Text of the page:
life

Pills, Poetry & Prose

I think I have been following “A Journey With You – surviving schizophrenia” for about a year now.   I read every post that comes up on my Reader. Not because I have schizophrenia, or because I am caring for someone who has it, not because I am particularly interested in the disease. I read each post because I enjoy well-written words. I read because the author is a lot like me.

We only have a few things in common: We were both social workers when we were young. She worked in Child Protective Services – investigating reports of abuse and neglect and removing children from their homes if necessary.

I worked in Foster Care, supervising the care of the children once they were placed in foster homes, and working with their birth parents toward the goal of reuniting the family, if possible. It was rarely possible.

We are close to the same age.

We both care. She cares more, I think, because she knows more. She is teaching me.

I read her blog for the wonderful slices of her everyday life. My favorites involve her relationship with her husband.

I’ve thought a few times of buying her book, Pills, Poetry & Prose: Life with Schizophrenia (by Rebecca Chamaa). I thought I might add it to my Amazon cart when I do my Christmas shopping.  And then in late October Rebecca posted that she was giving away a copy of it. So I left my blog address in the comment section of her post and I won the drawing!

My husband brought in the mail Saturday and handed me a padded envelope, “Someone from California sent you something.”

“Oh, oh, oh, it’s the book!” I tore open the envelope and pulled it out. I opened the front cover, “Dang it, I should have asked her to sign it.”

Yesterday, before church I read the first eleven pages. When the hub and I returned home from church, I found my daughter reading it.

This morning I sat down with the book and a big mug of hot coffee. Just as the coffee was growing cold, I finished it.

And I learned that we have another thing in common – rejection by a spouse and the pain of divorce.

If I hadn’t been reading her blog, if I didn’t know that she is remarried and has such a wonderful friendship with her husband, such a strong and supportive bond with him, I would not have been able to bear the poem on page 28.

Saturday, when I let Rebecca know that the book arrived, she replied, “Ohhhhh, please let me know how you like it.”

Okay, talented, sweet, wise and wonderful woman, if you are reading this, here’s how I like it:

I only like poetry when it says a lot, with a few concise, masterfully chosen and arranged words. I only like poetry when it is not so obscure that I can’t figure out what the poet is saying.  I like your poetry, Rebecca. I love it.

And I love how you used prose to flesh out the details. I loved the glimpse into your childhood.

On page 45 you wrote, “I am a ghost that only certain people can see.”

One of the best things about your blog and your book is that you are giving shape and form to ghosts; you are stirring understanding and compassion in people like me.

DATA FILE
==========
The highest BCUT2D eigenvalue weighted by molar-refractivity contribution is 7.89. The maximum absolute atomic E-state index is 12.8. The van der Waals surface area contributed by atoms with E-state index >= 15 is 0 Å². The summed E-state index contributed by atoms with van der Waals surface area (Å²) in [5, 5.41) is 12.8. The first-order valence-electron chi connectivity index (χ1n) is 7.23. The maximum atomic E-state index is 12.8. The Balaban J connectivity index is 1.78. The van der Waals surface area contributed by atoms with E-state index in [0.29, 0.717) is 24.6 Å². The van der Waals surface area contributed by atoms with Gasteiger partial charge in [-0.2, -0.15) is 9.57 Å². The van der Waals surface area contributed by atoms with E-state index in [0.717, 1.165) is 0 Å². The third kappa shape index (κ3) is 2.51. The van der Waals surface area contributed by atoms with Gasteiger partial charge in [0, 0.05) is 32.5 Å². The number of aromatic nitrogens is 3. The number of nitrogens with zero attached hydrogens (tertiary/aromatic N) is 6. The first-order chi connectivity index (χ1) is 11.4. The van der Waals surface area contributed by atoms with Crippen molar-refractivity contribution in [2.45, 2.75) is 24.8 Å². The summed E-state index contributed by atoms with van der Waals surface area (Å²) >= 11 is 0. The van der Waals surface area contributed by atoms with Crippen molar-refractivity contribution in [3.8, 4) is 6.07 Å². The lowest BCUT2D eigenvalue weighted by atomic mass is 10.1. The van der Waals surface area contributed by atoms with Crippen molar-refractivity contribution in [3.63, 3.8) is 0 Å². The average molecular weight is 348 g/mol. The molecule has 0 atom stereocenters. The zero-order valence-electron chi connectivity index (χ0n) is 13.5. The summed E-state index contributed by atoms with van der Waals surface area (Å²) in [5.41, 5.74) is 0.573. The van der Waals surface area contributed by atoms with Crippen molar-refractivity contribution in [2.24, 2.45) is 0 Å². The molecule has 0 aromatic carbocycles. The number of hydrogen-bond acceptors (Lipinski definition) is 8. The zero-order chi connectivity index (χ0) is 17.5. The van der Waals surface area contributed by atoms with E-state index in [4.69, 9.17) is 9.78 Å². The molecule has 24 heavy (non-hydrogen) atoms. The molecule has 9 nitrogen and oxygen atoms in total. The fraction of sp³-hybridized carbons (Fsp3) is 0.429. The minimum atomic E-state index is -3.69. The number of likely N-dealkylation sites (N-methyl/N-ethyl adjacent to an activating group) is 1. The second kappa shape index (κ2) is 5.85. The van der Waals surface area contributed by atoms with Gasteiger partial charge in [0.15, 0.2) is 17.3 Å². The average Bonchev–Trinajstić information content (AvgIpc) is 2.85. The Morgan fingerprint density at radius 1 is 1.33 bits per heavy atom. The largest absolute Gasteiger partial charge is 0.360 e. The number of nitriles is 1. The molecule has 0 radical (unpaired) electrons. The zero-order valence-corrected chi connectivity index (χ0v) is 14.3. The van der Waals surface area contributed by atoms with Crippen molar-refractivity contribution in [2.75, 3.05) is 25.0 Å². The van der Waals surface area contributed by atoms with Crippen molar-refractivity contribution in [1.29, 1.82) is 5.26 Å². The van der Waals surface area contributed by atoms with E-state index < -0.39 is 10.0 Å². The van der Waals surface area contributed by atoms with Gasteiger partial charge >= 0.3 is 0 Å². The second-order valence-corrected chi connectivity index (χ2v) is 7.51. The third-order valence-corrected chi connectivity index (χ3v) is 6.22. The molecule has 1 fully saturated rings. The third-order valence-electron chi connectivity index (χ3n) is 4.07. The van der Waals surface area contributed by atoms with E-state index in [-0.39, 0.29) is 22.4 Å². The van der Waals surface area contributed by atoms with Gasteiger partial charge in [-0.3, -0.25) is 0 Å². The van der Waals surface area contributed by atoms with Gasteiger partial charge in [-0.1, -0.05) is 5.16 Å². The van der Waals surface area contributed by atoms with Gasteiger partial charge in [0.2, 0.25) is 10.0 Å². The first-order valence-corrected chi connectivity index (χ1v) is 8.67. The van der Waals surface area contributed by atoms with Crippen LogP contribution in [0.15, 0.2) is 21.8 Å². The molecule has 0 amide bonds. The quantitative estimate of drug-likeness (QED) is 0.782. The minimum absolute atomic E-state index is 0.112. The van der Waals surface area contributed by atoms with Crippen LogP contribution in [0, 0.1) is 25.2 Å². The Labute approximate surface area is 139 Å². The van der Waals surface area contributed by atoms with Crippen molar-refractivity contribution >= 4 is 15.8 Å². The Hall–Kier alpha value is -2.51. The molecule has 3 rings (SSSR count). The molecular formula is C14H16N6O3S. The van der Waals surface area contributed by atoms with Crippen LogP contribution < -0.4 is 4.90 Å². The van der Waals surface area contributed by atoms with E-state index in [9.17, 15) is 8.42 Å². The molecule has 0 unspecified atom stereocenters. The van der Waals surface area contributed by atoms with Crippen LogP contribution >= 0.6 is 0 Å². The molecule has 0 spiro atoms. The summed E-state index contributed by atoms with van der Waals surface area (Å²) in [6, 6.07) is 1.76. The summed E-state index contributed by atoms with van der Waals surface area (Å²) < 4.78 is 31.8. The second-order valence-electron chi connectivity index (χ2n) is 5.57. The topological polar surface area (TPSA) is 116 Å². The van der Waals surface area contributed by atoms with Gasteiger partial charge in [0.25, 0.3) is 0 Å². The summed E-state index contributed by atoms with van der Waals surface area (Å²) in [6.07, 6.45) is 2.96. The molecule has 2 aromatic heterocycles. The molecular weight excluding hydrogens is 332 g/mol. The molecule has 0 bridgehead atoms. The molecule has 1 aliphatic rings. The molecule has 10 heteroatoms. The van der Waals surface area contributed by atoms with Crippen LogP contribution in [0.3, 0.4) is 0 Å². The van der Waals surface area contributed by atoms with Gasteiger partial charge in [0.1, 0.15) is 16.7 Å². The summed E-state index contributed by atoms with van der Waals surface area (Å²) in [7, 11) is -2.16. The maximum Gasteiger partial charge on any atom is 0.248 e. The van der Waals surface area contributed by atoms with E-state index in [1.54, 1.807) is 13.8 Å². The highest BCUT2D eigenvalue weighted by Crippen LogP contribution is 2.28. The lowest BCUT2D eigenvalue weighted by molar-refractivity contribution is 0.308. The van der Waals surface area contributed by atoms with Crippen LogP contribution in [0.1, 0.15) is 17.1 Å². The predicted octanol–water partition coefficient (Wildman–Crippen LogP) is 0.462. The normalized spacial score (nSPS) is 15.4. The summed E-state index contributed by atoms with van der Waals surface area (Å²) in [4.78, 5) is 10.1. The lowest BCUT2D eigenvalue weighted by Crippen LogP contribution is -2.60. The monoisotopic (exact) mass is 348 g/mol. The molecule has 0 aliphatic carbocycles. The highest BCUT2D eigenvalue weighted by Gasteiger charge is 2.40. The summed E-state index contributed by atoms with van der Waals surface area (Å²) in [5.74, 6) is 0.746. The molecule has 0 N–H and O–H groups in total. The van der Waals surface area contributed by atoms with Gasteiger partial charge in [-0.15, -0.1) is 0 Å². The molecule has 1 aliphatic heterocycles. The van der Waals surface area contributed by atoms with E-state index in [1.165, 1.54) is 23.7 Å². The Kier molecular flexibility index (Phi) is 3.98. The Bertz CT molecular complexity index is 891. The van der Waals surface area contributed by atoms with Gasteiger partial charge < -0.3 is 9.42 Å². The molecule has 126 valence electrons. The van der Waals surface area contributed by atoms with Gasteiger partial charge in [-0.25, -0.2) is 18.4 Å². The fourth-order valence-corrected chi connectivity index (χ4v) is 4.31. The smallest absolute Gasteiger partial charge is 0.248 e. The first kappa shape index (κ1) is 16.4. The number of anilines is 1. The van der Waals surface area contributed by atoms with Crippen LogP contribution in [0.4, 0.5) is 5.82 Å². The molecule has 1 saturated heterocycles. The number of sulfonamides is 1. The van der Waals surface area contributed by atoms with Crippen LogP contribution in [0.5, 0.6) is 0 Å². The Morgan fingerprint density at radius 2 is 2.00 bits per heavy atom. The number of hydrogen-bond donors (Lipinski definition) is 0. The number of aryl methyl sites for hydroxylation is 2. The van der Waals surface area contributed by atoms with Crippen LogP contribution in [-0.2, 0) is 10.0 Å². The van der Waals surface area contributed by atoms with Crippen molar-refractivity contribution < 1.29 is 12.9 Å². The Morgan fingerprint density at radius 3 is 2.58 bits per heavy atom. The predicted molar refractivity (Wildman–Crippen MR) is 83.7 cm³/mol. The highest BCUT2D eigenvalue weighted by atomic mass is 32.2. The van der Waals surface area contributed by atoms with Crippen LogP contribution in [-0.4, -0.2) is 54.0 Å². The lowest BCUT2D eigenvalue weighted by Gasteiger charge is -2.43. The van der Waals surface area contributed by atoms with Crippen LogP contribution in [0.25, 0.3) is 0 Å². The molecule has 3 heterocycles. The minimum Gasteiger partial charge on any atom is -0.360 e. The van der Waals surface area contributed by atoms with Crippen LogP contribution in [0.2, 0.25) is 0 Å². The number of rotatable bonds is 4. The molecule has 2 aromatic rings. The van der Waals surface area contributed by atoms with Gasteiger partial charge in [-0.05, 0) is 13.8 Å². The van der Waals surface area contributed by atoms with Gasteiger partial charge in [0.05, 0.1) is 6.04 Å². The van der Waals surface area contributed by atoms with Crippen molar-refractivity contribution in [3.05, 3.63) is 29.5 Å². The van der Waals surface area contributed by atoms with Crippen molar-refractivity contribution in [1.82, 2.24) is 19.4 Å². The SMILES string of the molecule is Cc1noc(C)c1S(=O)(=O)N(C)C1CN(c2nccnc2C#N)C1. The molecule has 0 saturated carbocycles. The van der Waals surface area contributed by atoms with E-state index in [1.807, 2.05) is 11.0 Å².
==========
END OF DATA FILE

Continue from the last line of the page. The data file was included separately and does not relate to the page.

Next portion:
Your book is your story, artfully told, and I love true stories.

I used to show clips of the movie “A Beautiful Mind” when speaking to high school students as an example of true love. I showed them the scene in which Alicia and one of John’s former co-workers were walking and talking, Alicia pushing a stroller. After talking a bit about John’s current condition and limitations, the former co-worker told Alicia that John was a lucky man (to have her). Alicia replied, almost in a whisper, that John was so unlucky (to have the disease).

I showed them the scene in which John’s psychiatrist advised Alicia to leave home for her own safety. Instead, she decided to stay. She kneeled in front of John, who was seated on the edge of their bed, and said, “I need to believe that something extraordinary is possible.”

And the final scene when John, accepting the Nobel Prize, said to Alicia, “I’m only here because of you.”

I don’t know how true to life the movie is, but “Poisonous Thoughts” on pages 52 and 53 reminded me of those scenes.

And it pinpointed why I read A Journey With You – to watch extraordinary love unfold in the big and small of your everyday life.

To watch love and commitment – in sickness and in health – play out in the lives of two ordinary, extraordinary people.

Pills, Poetry & Prose is a collection of poems and essays that tell a beautiful, poignant, hopeful, insightful, scary, honest story. And I am privileged to have read it.

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19 thoughts on “Pills, Poetry & Prose

  1. Rebecca, you have an extraordinary mind that is capable of expressing beautifully, and articulately, the raw edge, sheer white panic of psychosis. I know of no one that does so as eloquently as you.
    Congratulations! You deserve to be proud of your work.
    ☕️❤️

    Liked by 2 people

  2. I love this review, and that you took the time to give it after winning the book. I have a new blog to check out now, so thanks! It’s awesome when awareness is brought to mental illnesses, so I commend you both!

    Liked by 2 people

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